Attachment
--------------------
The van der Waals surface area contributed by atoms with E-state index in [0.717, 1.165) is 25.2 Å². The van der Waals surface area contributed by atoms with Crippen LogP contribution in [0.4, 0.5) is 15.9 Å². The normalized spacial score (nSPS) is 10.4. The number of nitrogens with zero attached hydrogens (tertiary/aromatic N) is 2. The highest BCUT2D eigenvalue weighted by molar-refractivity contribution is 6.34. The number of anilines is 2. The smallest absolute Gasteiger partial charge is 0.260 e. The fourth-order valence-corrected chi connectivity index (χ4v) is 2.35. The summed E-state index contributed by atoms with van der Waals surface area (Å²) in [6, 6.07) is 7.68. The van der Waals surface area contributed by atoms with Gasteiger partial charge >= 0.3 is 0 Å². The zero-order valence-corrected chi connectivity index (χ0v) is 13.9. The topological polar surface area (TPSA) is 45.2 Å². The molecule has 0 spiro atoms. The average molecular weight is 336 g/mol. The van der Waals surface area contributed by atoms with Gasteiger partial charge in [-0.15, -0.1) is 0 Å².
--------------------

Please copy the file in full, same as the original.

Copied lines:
The van der Waals surface area contributed by atoms with E-state index in [0.717, 1.165) is 25.2 Å². The van der Waals surface area contributed by atoms with Crippen LogP contribution in [0.4, 0.5) is 15.9 Å². The normalized spacial score (nSPS) is 10.4. The number of nitrogens with zero attached hydrogens (tertiary/aromatic N) is 2. The highest BCUT2D eigenvalue weighted by molar-refractivity contribution is 6.34. The number of anilines is 2. The smallest absolute Gasteiger partial charge is 0.260 e. The fourth-order valence-corrected chi connectivity index (χ4v) is 2.35. The summed E-state index contributed by atoms with van der Waals surface area (Å²) in [6, 6.07) is 7.68. The van der Waals surface area contributed by atoms with Gasteiger partial charge >= 0.3 is 0 Å². The zero-order valence-corrected chi connectivity index (χ0v) is 13.9. The topological polar surface area (TPSA) is 45.2 Å². The molecule has 0 spiro atoms. The average molecular weight is 336 g/mol. The van der Waals surface area contributed by atoms with Gasteiger partial charge in [-0.15, -0.1) is 0 Å².